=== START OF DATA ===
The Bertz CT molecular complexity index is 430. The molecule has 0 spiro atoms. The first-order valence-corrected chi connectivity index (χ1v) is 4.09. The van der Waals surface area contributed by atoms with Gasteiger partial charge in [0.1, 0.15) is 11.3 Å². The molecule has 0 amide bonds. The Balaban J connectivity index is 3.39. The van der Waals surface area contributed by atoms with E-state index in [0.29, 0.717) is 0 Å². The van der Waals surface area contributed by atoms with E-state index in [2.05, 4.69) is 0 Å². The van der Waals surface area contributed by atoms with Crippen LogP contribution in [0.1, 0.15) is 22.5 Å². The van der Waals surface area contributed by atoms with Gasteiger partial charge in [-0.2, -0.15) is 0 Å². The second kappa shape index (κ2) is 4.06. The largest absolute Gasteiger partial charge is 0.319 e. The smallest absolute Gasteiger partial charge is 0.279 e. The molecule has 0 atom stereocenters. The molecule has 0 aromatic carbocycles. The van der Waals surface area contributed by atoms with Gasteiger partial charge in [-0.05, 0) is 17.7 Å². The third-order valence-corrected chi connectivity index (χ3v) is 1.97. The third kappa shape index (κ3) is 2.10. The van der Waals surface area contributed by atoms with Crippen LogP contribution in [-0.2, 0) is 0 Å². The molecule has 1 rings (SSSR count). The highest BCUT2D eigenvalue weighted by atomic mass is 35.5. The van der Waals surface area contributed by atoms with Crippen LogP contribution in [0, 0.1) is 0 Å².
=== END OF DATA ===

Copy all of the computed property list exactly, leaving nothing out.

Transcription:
The Bertz CT molecular complexity index is 430. The molecule has 0 spiro atoms. The first-order valence-corrected chi connectivity index (χ1v) is 4.09. The van der Waals surface area contributed by atoms with Gasteiger partial charge in [0.1, 0.15) is 11.3 Å². The molecule has 0 amide bonds. The Balaban J connectivity index is 3.39. The van der Waals surface area contributed by atoms with E-state index in [0.29, 0.717) is 0 Å². The van der Waals surface area contributed by atoms with E-state index in [2.05, 4.69) is 0 Å². The van der Waals surface area contributed by atoms with Crippen LogP contribution in [0.1, 0.15) is 22.5 Å². The van der Waals surface area contributed by atoms with Gasteiger partial charge in [-0.2, -0.15) is 0 Å². The second kappa shape index (κ2) is 4.06. The largest absolute Gasteiger partial charge is 0.319 e. The smallest absolute Gasteiger partial charge is 0.279 e. The molecule has 0 atom stereocenters. The molecule has 0 aromatic carbocycles. The van der Waals surface area contributed by atoms with Gasteiger partial charge in [-0.05, 0) is 17.7 Å². The third-order valence-corrected chi connectivity index (χ3v) is 1.97. The third kappa shape index (κ3) is 2.10. The van der Waals surface area contributed by atoms with Crippen LogP contribution in [-0.2, 0) is 0 Å². The molecule has 1 rings (SSSR count). The highest BCUT2D eigenvalue weighted by atomic mass is 35.5. The van der Waals surface area contributed by atoms with Crippen LogP contribution in [0, 0.1) is 0 Å².